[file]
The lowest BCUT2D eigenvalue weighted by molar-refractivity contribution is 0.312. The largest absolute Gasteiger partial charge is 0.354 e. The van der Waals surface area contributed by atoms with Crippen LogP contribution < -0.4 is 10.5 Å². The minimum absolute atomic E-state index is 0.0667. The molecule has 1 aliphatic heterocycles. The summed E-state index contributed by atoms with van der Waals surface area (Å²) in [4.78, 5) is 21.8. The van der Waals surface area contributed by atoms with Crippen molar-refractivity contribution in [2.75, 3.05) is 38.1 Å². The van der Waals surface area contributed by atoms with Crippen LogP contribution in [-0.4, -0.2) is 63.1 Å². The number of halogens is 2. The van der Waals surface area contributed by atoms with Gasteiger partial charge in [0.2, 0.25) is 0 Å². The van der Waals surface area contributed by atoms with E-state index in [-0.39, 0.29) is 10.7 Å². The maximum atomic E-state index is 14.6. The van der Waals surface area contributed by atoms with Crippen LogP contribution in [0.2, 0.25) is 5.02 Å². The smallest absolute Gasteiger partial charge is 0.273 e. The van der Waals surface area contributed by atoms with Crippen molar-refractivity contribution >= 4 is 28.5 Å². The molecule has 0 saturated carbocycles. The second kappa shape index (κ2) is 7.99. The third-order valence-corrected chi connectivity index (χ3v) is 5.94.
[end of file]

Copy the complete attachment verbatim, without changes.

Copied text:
The lowest BCUT2D eigenvalue weighted by molar-refractivity contribution is 0.312. The largest absolute Gasteiger partial charge is 0.354 e. The van der Waals surface area contributed by atoms with Crippen LogP contribution < -0.4 is 10.5 Å². The minimum absolute atomic E-state index is 0.0667. The molecule has 1 aliphatic heterocycles. The summed E-state index contributed by atoms with van der Waals surface area (Å²) in [4.78, 5) is 21.8. The van der Waals surface area contributed by atoms with Crippen molar-refractivity contribution in [2.75, 3.05) is 38.1 Å². The van der Waals surface area contributed by atoms with Crippen LogP contribution in [-0.4, -0.2) is 63.1 Å². The number of halogens is 2. The van der Waals surface area contributed by atoms with Gasteiger partial charge in [0.2, 0.25) is 0 Å². The van der Waals surface area contributed by atoms with E-state index in [-0.39, 0.29) is 10.7 Å². The maximum atomic E-state index is 14.6. The van der Waals surface area contributed by atoms with Crippen LogP contribution in [0.2, 0.25) is 5.02 Å². The smallest absolute Gasteiger partial charge is 0.273 e. The van der Waals surface area contributed by atoms with Crippen molar-refractivity contribution >= 4 is 28.5 Å². The molecule has 0 saturated carbocycles. The second kappa shape index (κ2) is 7.99. The third-order valence-corrected chi connectivity index (χ3v) is 5.94.